By virtue of Peter knowing Christ, Jesus gives him three jobs or roles:
- He is the rock, the foundation of the community that Jesus is building. Like Peter, it is our identity as both individuals and a community to be the foundation of the Kingdom of God.
- He is the holder of the keys to the Kingdom of God. We have often pictured Peter at the gates of heaven deciding who will get in and who will not. However, it is more likely that this means that he has the knowledge or teaching, the authority to teach, those lessons that will bring us to the Kingdom of Heaven. Like Peter, we are called to interpret and put into action the Word of God.
- He is the one who binds and the one who looses. This is the activity of bringing to the world those activities and aspects that make it more like the Kingdom of God and to work against those things that are counter to the Kingdom. Like Peter, we have the job of being the heart and hands of Christ in the world, to nurture and support what is good and acceptable and perfect.
Like Peter, when we know Christ, we become the rock, the holder of the keys, and the ones who bind and loose things in heaven and on earth.
When I was in the sixth grade, a teacher, who just happened to be an Episcopal priest, asked me what I wanted to be when I grow up… and I told him that I wanted to be a writer. Father Smith gazed intently at me and leaned forward—he shook his finger at me and said “Whatever you write, you must write it for Jesus…whatever you decide you want to be, you must be it for Jesus.”
I would like to say that in that moment I recognized the wisdom of what he was saying. Truthfully, I said out loud “Yes, Father.” And mentally I shrugged my shoulders and started dreaming about writing a great novel that would sell a million copies. You see—I wanted to be a writer, but Fr. Smith was encouraging me to be a Christian.
As Christian’s, as a community and as individuals, we stand in that gap between what the world is and what the Kingdom of God is, between our deepest held beliefs and the things that we see that fall short of those values. At our best, we reach out our arms to try to bring those two edges together. We stand between the way things are and the way that God would have them be. We stand between what has happened in our world and what will happen in the future. Knowing that, whatever we do, we must do it for Christ.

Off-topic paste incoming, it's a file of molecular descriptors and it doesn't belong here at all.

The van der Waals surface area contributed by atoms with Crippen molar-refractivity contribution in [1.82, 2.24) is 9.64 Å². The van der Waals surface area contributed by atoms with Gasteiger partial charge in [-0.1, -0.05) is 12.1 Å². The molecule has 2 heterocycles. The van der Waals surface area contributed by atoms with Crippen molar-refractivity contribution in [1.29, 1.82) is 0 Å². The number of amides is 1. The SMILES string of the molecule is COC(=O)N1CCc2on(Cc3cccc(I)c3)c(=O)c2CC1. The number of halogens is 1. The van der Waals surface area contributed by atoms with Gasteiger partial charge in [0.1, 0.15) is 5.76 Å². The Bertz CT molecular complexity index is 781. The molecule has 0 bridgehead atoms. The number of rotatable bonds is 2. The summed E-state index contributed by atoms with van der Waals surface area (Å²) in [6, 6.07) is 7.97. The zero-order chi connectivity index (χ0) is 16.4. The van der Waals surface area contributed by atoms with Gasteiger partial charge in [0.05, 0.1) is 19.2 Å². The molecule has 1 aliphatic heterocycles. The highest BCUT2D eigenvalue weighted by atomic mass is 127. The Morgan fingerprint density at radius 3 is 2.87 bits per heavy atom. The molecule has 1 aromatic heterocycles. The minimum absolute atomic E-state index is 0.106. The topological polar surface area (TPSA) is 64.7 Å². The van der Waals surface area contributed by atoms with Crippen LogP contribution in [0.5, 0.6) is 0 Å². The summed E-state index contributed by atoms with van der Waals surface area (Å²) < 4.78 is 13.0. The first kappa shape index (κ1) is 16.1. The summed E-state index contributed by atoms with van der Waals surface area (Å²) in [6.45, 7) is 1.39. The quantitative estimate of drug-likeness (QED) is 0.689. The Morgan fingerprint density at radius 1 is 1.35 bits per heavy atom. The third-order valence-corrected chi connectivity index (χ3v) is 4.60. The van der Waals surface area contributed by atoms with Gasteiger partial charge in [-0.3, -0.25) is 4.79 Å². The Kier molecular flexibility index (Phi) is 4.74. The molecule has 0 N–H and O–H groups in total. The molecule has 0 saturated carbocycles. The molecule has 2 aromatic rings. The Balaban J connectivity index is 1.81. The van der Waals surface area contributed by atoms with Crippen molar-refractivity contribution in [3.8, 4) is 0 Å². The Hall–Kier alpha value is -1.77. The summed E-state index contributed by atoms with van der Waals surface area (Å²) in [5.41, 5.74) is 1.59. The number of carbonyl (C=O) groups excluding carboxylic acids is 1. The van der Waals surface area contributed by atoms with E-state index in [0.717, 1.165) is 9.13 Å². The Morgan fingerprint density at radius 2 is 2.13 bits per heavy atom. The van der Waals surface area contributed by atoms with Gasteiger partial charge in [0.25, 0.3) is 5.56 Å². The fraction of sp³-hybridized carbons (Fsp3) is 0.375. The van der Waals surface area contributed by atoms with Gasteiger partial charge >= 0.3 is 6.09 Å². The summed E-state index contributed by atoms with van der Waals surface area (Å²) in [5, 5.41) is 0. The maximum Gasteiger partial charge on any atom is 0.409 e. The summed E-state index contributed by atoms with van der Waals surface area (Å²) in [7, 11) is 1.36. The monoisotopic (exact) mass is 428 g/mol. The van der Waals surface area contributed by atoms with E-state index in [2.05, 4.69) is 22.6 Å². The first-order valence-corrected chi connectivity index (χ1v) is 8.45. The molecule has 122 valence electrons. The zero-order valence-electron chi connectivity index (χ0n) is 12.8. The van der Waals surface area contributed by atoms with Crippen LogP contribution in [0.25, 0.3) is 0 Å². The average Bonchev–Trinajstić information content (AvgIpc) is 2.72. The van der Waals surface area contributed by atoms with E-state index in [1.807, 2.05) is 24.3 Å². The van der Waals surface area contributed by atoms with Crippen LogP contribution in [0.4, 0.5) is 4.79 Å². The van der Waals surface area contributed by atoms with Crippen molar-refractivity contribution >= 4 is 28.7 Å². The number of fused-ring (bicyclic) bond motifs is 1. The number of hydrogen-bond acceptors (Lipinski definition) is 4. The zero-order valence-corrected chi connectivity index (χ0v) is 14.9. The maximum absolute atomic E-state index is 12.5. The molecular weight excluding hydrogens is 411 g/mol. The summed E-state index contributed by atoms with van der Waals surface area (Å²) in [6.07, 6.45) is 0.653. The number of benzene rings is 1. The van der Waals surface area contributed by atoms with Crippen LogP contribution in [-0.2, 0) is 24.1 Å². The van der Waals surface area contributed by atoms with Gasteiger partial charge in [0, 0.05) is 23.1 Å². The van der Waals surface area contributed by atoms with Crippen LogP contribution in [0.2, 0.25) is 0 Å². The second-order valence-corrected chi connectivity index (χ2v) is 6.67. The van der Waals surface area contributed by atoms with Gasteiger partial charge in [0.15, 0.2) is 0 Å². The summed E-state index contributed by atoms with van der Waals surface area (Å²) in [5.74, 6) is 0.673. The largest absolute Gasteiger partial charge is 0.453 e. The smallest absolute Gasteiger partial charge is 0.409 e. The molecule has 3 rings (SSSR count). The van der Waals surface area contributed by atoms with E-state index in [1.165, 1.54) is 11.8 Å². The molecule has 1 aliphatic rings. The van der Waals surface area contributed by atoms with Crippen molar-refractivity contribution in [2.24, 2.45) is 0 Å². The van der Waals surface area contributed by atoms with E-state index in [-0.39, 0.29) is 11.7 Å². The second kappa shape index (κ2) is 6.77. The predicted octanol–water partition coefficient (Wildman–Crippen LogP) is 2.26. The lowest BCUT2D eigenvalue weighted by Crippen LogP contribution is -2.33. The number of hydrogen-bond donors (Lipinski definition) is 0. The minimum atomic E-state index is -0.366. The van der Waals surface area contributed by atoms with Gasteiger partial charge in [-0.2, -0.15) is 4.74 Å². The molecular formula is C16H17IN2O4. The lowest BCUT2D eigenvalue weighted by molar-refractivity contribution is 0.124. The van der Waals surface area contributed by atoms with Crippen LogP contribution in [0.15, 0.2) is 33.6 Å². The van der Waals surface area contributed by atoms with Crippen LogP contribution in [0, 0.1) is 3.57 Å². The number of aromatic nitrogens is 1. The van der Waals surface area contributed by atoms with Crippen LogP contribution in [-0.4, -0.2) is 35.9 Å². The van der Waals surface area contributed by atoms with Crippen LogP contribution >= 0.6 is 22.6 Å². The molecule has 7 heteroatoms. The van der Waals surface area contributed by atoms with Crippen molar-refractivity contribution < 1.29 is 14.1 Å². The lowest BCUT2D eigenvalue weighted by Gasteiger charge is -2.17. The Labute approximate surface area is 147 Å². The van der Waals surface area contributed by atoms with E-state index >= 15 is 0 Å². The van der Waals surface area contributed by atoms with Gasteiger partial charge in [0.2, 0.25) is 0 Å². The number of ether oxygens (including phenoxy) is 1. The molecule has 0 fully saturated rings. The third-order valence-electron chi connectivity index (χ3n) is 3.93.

In the letter to the Romans, Paul reminds us that we together and corporately we must bring ourselves and our gifts to the world. “We have gifts that differ according to the grace given to us: prophecy, in proportion to faith; ministry, in ministering; the teacher, in teaching; the exhorter, in exhortation; the giver, in generosity; the leader, in diligence; the compassionate, in cheerfulness,” he said.
This is the path forward in the face of the great chaos and confusion in the world. If you are a prophet, speak the heart of God in the world faithfully. If you a minister, then serve those in need with care. If you are a teacher, then help those you meet learn to see God in new ways. If your gift is to exhort, then urge people to engage with the hurts and brokenness they encounter with good courage. If you are a giver, then let generosity lead you to meet everyone with open hands. If you are compassionate, then cheerfully walk beside those whom you meet so they are not alone in their trouble.
Listen to Fr. Smith: Be who you are and be it for God.
Preached by the Rev. Hailey McKeefry Delmas on August 27, 2017 at Transfiguration Episcopal Church,San Mateo, CA.